Reflections of an adult library volunteer

by | August 10, 2018 5:00 pm

Last Updated: August 8, 2018 at 11:19 am

Summer reading volunteer

As I sit here on the front porch swing watching all my fine-feathered friends fly in to eat at the feeders, I begin to recall my experiences as an adult volunteer this summer at the Colleton County Memorial Library.
It all began when I read the theme for the summer reading program was, “Libraries Rock.” As a wannabe musician, I had to get in on this action. Having worked before with the children’s librarian, Ms Shiela (aka Ms Literacy), I proposed some ideas which she accepted and included in the programming. She suggested I stay on as a volunteer for the summer. I was reluctant at first because most all of the other volunteers would be teenagers.
I thought what would the teenagers have or have not in common with me as a volunteer? I could pull it off if I dressed appropriately and did not use outdated slang words such as, “grooovy.” I had to be a good listener and have a sense of humor. Although being much older, I was sure I could complement my advanced skill set with theirs.
Yes, for teenage volunteers their tasks would be different, but important too. In fact, without their help, Ms. Shiela could not have produced and conducted 22 programs throughout the summer. The things they helped her with are too numerous to list. All the cutting, the taping, the typing, the copying, the cleaning, etc. would have been overwhelming for Ms. Shiela by herself.
So what would entice teenagers to give up a lot of their free time throughout the summer? Not only time, but volunteering would not be at the top of the list for their friends to do in the summer. Would they be teased for spending so much time doing something “not cool?”
Would volunteers feel it would be worthwhile since they would not be paid? Would they even be recognized fully for all their time and effort? Would volunteers be given enough training? Would staff members be tolerant and patient with them? Would they be asked to do more than what would be reasonable? Would they be asked to do things that would not fit their interests or skill level? Would everyone be willing to compromise and learn to work together? Would there be times they would get upset when other volunteers wouldn’t do their share of the work? Would they lose interest and feel guilty for quitting? Would they be able to get transportation back and forth to the library? Would their parents be willing to pay the fuel cost going back and forth from home?
Why, then, with all these thoughts would any teenager not be dissuaded from volunteering at the library?
The objective of all summer reading programs is to promote and develop a higher level of literacy among the young people of Colleton County. Apparently, teenagers who volunteer believe this objective is a worthwhile cause. They are motivated and willing to help in any way they can contribute. They sense they are needed. Although they are not going to be paid, they will receive many personal benefits indirectly. Some of the many examples are:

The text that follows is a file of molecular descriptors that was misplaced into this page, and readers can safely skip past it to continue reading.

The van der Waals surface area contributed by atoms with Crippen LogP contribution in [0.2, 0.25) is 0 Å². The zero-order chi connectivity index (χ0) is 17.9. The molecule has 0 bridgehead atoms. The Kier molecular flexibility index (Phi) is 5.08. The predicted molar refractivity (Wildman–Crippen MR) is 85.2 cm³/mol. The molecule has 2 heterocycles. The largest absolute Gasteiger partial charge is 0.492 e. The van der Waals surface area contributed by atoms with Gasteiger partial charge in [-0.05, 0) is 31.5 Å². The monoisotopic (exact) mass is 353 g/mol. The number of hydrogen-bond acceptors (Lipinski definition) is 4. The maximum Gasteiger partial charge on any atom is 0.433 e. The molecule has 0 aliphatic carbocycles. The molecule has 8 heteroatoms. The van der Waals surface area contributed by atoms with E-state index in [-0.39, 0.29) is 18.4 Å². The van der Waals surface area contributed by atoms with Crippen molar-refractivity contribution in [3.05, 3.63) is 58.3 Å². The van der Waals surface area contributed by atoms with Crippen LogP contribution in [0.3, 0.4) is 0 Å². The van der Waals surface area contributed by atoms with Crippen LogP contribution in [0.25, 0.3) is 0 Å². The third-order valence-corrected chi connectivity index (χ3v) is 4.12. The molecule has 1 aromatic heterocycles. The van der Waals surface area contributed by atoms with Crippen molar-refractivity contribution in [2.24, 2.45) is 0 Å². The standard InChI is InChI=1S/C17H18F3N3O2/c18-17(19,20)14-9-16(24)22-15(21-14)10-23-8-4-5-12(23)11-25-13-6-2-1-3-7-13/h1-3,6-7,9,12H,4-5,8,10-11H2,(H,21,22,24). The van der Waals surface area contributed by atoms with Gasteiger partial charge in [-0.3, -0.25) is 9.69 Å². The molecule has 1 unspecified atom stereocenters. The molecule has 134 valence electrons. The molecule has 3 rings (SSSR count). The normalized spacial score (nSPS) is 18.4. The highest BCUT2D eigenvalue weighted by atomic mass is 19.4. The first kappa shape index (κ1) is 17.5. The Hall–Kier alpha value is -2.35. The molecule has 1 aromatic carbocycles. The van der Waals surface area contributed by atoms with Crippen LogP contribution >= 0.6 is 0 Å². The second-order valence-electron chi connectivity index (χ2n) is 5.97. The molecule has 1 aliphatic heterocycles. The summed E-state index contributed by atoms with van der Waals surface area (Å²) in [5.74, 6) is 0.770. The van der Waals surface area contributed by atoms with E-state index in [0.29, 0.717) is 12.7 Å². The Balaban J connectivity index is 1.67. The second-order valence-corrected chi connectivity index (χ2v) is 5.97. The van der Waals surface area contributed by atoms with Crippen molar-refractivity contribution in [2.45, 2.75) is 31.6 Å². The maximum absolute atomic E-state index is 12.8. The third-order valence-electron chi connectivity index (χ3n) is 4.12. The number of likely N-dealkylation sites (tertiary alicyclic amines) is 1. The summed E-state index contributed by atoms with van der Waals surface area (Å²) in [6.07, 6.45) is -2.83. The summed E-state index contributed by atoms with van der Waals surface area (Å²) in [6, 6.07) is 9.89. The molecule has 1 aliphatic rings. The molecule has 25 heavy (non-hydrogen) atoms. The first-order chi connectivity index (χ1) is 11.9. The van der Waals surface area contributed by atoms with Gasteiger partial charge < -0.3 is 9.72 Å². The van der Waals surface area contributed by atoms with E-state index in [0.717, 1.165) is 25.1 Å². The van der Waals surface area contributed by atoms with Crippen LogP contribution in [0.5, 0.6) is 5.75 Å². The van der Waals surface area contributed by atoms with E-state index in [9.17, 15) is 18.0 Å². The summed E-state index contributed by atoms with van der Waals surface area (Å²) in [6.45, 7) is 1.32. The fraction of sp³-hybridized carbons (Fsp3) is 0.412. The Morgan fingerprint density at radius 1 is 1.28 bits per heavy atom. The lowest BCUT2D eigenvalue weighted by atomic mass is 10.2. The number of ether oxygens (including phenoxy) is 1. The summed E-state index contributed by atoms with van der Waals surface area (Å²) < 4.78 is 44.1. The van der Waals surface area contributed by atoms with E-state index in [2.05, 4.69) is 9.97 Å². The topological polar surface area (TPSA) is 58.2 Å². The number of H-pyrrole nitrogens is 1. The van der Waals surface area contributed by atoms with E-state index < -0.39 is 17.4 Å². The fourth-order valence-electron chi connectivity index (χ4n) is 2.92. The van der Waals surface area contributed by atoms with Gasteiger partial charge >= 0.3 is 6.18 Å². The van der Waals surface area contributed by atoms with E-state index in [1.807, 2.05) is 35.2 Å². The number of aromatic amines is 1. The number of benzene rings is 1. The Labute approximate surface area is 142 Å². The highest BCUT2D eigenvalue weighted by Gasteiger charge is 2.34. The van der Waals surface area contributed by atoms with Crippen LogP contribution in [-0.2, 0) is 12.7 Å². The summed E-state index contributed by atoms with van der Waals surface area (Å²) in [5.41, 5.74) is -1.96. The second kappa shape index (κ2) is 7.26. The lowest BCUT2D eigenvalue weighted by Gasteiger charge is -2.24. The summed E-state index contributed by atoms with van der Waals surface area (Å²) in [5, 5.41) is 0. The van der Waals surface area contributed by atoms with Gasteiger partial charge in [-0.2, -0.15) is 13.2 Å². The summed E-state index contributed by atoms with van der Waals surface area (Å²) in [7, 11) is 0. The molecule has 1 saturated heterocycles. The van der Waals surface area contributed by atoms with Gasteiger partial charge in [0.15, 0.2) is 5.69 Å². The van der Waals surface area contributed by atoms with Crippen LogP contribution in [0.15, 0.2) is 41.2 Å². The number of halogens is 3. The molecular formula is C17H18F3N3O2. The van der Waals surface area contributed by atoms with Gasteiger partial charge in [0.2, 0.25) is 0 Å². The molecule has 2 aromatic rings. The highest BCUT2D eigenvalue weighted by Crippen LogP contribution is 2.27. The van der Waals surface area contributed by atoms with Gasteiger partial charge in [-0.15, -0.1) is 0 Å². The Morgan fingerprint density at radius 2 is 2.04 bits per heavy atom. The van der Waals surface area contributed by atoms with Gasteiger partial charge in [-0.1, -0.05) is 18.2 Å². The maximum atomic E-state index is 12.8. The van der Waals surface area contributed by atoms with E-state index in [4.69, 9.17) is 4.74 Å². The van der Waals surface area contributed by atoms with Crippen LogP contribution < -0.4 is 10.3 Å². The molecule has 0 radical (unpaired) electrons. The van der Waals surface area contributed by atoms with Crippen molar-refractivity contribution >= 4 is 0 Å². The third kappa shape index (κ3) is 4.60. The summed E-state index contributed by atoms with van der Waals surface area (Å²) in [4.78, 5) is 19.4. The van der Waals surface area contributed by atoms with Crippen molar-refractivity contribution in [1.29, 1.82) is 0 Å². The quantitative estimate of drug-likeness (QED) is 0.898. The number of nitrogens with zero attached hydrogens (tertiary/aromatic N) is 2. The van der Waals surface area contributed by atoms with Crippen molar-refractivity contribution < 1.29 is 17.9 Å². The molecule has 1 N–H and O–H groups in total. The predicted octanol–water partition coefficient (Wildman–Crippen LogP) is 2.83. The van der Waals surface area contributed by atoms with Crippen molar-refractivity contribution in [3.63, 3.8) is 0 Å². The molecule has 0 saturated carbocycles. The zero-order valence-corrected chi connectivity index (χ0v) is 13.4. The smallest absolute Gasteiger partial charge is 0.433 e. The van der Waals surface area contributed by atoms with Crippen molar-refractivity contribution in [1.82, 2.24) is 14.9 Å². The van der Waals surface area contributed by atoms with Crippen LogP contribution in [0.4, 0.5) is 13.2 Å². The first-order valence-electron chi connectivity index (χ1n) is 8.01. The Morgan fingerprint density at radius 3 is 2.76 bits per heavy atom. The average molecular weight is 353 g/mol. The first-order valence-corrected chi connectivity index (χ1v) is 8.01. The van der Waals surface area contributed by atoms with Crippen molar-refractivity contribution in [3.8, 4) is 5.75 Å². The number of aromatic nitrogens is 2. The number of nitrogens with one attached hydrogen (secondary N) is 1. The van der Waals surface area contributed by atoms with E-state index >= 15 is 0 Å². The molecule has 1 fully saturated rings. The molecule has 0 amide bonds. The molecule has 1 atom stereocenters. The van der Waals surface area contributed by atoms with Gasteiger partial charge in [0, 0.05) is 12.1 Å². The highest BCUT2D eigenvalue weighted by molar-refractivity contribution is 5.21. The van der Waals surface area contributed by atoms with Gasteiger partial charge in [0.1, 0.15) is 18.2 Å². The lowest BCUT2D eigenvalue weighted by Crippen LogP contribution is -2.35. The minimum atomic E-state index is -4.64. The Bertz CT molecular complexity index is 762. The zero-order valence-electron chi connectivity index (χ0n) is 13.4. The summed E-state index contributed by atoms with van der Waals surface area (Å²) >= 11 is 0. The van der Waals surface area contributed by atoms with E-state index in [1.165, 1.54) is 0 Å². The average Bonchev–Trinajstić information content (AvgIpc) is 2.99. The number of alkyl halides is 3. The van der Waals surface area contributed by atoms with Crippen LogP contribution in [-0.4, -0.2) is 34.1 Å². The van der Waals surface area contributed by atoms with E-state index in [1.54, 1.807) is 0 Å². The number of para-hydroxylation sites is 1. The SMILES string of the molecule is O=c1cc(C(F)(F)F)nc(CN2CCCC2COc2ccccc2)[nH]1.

• Opportunities to socialize and meet other teenagers with similar interests
• Feel better about themselves for doing positive things, feel valued, wanted
• Increase their confidence and self-esteem
• Increase their sense of caring
• Learn to become a better team member
• Learn to deal with problematic situations; become a better quick-thinker
• Become a better role model and set a good example for others
• Opportunities to meet adults from all “walks of life”
• Opportunities to experience new things
• Keep them busy instead of sitting around bored during the summer
The future of the Summer Reading Program in Colleton County looks good. There were over 2,000 people, young and old, this summer who came to see 22 diverse shows, arranged and produced by Ms. Shiela with help of the teenage volunteers willing to give up their time to help promote literacy.
In return there were many opportunities for them to improve their personal and social well-being. Hopefully from their positive experiences, they will continue to volunteer, not just as teenagers, but also later as adults.
I personally enjoyed volunteering this summer at the library. As with the teenagers’, the personal benefits more than compensated for giving up my free time and any expenses I incurred.
Being much older, I used my woodworking skills to make a Clinko game board which the children enjoyed playing with all summer. I sharpened my computer skills by doing statistical analysis of information taken from all the surveys collected at the end of each program. I collaborated with Ms. Shiela in writing and performing a theme song. Thus through my role as a senior volunteer, I felt I had enriched the summer reading program.
I would recommend others to consider volunteering next summer. Everyone, young and old, has something to offer.

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